Which came first, the trust or the transparency?

“Whatever happens, promise me you will tell me if you fuck up or if something is fucked up and we’ll work through it together.” – It was my first day on the job, working as an engineer on a hydroelectric dam expansion. I was being driven around by the seemingly unassuming project manager. The request for transparency was his shocking conclusion to my orientation and the gravity of the words has stuck with me. In a culture hyper-sensitive to liability, every instinct screams its opposition to transparency.

The allures of opacity are many. One. Information asymmetry enables laziness. Opportunities for doing less while asking for more are common. Hiding shoddy work, exaggerating technical difficulty, requesting excessive payment. Two. Information asymmetry feels safe (for the side with the information). Things you do not share cannot be used as a basis for blame and attack. Three. Information asymmetry occurs naturally. Unless deliberate, the necessary collecting and sharing of information do not spontaneously occur. Four. Information asymmetry resembles trust. After all, trust means to accept an objectively incomplete status of information or knowledge as subjectively sufficient.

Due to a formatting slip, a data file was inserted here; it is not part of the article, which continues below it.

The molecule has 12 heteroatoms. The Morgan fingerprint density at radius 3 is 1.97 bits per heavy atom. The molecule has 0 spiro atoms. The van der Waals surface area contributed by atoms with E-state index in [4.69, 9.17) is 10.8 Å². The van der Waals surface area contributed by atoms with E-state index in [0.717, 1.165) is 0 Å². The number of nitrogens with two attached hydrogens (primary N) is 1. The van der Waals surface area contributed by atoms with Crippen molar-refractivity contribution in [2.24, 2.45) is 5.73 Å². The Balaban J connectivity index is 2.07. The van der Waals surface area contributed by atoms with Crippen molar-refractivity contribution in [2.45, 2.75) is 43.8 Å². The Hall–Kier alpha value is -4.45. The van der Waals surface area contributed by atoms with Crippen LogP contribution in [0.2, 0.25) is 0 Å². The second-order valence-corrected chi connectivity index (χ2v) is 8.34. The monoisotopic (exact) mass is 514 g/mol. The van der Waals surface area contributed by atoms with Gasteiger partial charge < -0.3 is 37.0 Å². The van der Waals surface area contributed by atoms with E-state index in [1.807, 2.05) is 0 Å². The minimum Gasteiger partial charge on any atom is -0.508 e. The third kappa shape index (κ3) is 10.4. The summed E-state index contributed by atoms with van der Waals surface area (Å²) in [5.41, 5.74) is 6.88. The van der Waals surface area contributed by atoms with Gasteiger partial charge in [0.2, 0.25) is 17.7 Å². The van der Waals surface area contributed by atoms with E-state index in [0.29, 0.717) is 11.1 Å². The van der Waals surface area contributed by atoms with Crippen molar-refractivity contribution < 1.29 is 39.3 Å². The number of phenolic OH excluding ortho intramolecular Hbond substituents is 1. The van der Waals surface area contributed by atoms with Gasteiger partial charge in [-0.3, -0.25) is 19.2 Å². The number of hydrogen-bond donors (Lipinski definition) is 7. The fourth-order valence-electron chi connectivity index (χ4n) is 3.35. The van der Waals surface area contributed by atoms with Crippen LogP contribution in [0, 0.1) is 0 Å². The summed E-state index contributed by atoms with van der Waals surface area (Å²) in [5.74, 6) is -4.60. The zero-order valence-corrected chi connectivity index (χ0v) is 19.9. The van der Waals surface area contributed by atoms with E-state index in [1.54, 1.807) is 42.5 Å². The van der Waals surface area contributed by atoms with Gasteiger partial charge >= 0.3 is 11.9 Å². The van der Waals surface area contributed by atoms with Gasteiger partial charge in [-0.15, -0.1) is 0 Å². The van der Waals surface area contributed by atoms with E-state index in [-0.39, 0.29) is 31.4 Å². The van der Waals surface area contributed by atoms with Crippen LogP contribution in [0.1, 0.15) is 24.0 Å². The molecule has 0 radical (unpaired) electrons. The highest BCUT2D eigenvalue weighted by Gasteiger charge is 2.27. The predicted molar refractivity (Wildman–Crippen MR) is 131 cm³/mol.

This is why I was so impressed by what the project manager requested. I later came to know this philosophy as radical transparency (“Principles” by Ray Dalio) where all relevant details, including mistakes and weaknesses, are communicated openly amongst a group. This transparency enables the understanding required for improvement in complex environments. The problem lies in creating an environment where the benefits of voluntary and mutual information sharing outweigh the allures of opacity. We’ll contend with micromanagement on our way to symbiosis. It will require effort, good work, and vulnerability. But this is the way we improve collaboratively and earn genuine and informed trust.

At Avvir, we recognize that transparency can be very resource intensive; people meticulously collecting and sharing information. We’re making transparency cheaper and easier by applying the latest in reality capture technologies. If transparency is important to you, reach out to us.